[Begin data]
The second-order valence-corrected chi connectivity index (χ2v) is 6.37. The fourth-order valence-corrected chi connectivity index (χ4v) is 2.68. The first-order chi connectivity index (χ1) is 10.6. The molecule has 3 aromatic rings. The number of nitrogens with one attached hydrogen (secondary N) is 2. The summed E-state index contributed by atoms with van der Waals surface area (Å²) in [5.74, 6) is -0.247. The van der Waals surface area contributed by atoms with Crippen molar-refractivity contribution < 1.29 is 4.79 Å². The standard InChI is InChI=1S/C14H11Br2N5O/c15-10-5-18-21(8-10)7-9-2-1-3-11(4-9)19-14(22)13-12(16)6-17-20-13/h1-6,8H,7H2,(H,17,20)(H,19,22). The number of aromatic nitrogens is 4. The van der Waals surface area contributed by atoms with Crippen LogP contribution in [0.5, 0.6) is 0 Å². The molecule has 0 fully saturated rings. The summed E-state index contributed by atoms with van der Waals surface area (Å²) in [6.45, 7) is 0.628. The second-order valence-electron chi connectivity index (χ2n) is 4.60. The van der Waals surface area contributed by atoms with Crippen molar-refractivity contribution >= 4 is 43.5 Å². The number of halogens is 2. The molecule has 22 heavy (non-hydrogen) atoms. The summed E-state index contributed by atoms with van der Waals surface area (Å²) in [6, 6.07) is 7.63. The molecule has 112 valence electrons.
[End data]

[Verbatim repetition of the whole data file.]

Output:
The second-order valence-corrected chi connectivity index (χ2v) is 6.37. The fourth-order valence-corrected chi connectivity index (χ4v) is 2.68. The first-order chi connectivity index (χ1) is 10.6. The molecule has 3 aromatic rings. The number of nitrogens with one attached hydrogen (secondary N) is 2. The summed E-state index contributed by atoms with van der Waals surface area (Å²) in [5.74, 6) is -0.247. The van der Waals surface area contributed by atoms with Crippen molar-refractivity contribution < 1.29 is 4.79 Å². The standard InChI is InChI=1S/C14H11Br2N5O/c15-10-5-18-21(8-10)7-9-2-1-3-11(4-9)19-14(22)13-12(16)6-17-20-13/h1-6,8H,7H2,(H,17,20)(H,19,22). The number of aromatic nitrogens is 4. The van der Waals surface area contributed by atoms with Crippen LogP contribution in [0.5, 0.6) is 0 Å². The molecule has 0 fully saturated rings. The summed E-state index contributed by atoms with van der Waals surface area (Å²) in [6.45, 7) is 0.628. The second-order valence-electron chi connectivity index (χ2n) is 4.60. The van der Waals surface area contributed by atoms with Crippen molar-refractivity contribution >= 4 is 43.5 Å². The number of halogens is 2. The molecule has 22 heavy (non-hydrogen) atoms. The summed E-state index contributed by atoms with van der Waals surface area (Å²) in [6, 6.07) is 7.63. The molecule has 112 valence electrons.